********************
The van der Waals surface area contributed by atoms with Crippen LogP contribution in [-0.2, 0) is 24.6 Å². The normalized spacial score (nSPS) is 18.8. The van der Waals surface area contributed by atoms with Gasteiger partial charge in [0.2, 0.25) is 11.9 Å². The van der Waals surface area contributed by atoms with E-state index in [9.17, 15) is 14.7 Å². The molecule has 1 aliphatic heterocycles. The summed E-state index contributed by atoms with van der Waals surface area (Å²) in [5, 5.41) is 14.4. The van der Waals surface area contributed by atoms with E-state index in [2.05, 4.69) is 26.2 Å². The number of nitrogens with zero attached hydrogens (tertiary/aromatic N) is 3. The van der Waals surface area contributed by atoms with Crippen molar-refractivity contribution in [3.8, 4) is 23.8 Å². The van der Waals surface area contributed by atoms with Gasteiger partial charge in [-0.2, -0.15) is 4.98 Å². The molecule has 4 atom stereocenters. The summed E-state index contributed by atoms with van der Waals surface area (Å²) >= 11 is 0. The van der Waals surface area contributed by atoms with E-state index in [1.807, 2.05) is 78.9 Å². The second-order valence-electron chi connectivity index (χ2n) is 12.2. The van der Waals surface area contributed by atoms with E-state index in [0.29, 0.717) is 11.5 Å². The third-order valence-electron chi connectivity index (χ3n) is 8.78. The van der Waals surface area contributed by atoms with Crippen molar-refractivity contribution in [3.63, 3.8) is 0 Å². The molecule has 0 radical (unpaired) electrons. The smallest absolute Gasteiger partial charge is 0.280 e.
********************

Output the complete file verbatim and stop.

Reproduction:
The van der Waals surface area contributed by atoms with Crippen LogP contribution in [-0.2, 0) is 24.6 Å². The normalized spacial score (nSPS) is 18.8. The van der Waals surface area contributed by atoms with Gasteiger partial charge in [0.2, 0.25) is 11.9 Å². The van der Waals surface area contributed by atoms with E-state index in [9.17, 15) is 14.7 Å². The molecule has 1 aliphatic heterocycles. The summed E-state index contributed by atoms with van der Waals surface area (Å²) in [5, 5.41) is 14.4. The van der Waals surface area contributed by atoms with E-state index in [2.05, 4.69) is 26.2 Å². The number of nitrogens with zero attached hydrogens (tertiary/aromatic N) is 3. The van der Waals surface area contributed by atoms with Crippen molar-refractivity contribution in [3.8, 4) is 23.8 Å². The van der Waals surface area contributed by atoms with Gasteiger partial charge in [-0.2, -0.15) is 4.98 Å². The molecule has 4 atom stereocenters. The summed E-state index contributed by atoms with van der Waals surface area (Å²) >= 11 is 0. The van der Waals surface area contributed by atoms with E-state index in [1.807, 2.05) is 78.9 Å². The second-order valence-electron chi connectivity index (χ2n) is 12.2. The van der Waals surface area contributed by atoms with E-state index in [0.29, 0.717) is 11.5 Å². The third-order valence-electron chi connectivity index (χ3n) is 8.78. The van der Waals surface area contributed by atoms with Crippen molar-refractivity contribution in [3.63, 3.8) is 0 Å². The molecule has 0 radical (unpaired) electrons. The smallest absolute Gasteiger partial charge is 0.280 e.